Directory of Classified Listings


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Catering
Classes, Education
Classes, Irish American History/Geneology
Coffee Shop
Dance
Entertainment
Equestrian/HorsesEquestrian/Horses
Health and Wellness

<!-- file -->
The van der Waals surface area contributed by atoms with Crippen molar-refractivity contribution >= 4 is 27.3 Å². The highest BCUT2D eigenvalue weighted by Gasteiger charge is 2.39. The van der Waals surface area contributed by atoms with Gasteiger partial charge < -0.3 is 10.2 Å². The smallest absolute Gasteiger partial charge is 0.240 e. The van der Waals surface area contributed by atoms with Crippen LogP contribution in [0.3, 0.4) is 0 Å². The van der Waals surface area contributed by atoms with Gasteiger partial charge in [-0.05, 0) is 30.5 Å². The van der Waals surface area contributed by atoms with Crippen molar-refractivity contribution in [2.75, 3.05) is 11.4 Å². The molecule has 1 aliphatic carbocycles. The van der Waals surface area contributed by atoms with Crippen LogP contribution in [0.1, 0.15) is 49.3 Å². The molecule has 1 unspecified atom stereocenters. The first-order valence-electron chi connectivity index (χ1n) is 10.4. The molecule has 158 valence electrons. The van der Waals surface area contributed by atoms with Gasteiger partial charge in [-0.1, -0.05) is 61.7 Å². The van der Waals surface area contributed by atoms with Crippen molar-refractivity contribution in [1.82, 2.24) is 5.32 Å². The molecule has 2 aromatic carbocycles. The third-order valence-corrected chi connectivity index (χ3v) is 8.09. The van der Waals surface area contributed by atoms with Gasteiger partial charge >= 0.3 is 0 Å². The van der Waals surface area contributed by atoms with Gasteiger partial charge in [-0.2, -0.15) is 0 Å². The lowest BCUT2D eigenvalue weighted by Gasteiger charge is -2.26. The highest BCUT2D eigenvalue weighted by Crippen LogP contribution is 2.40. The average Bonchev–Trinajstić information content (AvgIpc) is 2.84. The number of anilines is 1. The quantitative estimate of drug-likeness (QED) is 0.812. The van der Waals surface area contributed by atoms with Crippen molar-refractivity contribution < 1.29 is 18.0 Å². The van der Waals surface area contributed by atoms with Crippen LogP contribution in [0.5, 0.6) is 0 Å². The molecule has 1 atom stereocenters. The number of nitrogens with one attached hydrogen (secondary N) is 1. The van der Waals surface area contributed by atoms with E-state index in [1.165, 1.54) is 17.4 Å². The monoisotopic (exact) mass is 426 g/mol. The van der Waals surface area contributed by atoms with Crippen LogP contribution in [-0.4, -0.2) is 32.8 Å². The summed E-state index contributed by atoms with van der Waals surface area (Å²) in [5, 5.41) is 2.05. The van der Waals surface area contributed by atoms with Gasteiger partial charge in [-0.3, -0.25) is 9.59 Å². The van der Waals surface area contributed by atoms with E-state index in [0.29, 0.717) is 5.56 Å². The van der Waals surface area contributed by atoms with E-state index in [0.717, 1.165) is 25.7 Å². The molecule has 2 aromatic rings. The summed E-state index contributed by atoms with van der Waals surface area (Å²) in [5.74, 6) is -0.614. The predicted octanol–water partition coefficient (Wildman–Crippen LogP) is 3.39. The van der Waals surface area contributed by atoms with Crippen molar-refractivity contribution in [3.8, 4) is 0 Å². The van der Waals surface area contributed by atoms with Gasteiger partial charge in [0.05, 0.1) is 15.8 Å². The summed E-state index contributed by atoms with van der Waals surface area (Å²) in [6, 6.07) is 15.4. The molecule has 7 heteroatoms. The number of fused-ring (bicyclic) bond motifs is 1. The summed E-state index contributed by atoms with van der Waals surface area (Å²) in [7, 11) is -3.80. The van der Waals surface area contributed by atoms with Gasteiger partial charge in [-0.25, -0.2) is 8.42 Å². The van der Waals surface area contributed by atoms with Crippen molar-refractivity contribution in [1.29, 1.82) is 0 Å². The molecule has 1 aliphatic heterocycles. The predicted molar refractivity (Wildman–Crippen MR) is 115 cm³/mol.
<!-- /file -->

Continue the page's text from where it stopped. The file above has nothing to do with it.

Irish Food
Irish/Celtic Gifts, Imports, Accessories
Organization, Society
Organization, Society Colorado Tartan Day Council
Pub, Bar, Tavern, Restaurant
Sports

Celtic Events & Entertainment 303-777-0502

Catering

Celtic Caterer 303-359-9654

Classes, Education

Welsh Language Class 303-428-3018

Classes, Irish American History/Geneology

James Walsh 303-709-5110

Coffee Shops

Dance